On communication sections in #c36

On communication laws and criminalization of prostitution…

Some feminists also argue that the most vulnerable women in prostitution are the ones who work on the streets. These same feminists also argue that no women who enters into prostitution chooses to engage in prostitution freely, especially those who work on the streets. However, referring back to the definition of actus reus which refers directly to a theory of human agency, if women who enter into prostitution do not have the agency to choose to freely enter into prostitution, then a contradiction presents itself with this feminist analysis. This contradiction being that if prostitutes cannot choose (and thereby, not have human agency) to engage in prostitution if prostitution is defined as oppressive and exploitative, then how can prostitutes be committing a criminal act if a criminal act (the act of solicitation) must entail the actus reus, which ultimately recognizes human agency and choice.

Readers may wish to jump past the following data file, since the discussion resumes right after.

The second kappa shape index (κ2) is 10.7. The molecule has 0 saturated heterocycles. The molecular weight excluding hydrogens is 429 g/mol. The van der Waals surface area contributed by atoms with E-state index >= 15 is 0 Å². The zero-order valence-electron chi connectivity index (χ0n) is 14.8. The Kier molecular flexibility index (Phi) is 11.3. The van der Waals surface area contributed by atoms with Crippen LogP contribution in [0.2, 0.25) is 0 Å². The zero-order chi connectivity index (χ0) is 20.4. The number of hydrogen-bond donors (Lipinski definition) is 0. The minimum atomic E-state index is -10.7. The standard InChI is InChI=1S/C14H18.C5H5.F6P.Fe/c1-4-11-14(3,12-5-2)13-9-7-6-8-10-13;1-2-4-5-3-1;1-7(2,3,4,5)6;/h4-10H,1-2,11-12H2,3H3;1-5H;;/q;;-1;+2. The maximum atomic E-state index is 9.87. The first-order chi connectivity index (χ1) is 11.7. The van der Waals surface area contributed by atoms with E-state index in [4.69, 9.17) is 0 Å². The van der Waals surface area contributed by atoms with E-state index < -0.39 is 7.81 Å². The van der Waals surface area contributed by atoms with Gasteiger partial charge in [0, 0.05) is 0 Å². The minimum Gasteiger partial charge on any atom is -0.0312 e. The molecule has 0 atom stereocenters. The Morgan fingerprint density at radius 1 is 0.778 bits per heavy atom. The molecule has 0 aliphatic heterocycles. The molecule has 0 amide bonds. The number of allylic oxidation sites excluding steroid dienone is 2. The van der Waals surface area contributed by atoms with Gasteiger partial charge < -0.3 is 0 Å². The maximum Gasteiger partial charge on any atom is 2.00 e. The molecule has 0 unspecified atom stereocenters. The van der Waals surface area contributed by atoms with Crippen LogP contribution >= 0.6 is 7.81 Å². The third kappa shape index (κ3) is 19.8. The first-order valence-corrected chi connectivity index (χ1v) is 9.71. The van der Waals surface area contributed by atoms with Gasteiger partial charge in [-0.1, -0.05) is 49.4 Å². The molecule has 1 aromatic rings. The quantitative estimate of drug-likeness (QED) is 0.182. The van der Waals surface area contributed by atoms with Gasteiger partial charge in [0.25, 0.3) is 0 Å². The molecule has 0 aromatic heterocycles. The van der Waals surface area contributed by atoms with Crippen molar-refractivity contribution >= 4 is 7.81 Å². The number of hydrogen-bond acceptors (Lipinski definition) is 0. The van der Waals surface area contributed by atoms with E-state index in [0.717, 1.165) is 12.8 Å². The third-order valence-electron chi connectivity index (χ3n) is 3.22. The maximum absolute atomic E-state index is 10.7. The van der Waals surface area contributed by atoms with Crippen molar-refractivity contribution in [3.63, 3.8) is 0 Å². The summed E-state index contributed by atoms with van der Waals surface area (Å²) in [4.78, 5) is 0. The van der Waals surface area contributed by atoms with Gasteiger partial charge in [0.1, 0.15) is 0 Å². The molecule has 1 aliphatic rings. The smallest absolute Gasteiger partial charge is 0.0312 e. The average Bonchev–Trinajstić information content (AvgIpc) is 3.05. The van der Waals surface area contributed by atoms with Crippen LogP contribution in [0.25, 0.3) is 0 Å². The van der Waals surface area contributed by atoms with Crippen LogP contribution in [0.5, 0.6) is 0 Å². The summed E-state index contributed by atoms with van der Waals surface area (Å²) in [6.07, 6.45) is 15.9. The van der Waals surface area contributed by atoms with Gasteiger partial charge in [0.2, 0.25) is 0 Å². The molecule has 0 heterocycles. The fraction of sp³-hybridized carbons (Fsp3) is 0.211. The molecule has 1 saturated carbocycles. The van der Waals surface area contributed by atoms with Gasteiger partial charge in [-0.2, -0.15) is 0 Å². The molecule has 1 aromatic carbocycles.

On voluntariness and criminalization of prostitution…

Some feminists also argue that women who enter into prostitution do not choose to do so freely. If all the above holds true, especially in absence of other options, any act or omission must be involuntary, then the criminalization of prostitution is a contradiction to the concept of voluntariness, which is a component of actus reus. Specifically, if all women who enter into prostitution are victims and they do not choose to enter into prostitution because the absence of other options, then they cannot be held criminal responsible for their actions. This is true especially for those women who are often labelled as the most marginalized and vulnerable, like Indigenous women who live and work on the streets.

Welcome to the (not-so-new) new feminism: the criminal regulation of Indigenous bodies and sexuality. Colonialism, eh?

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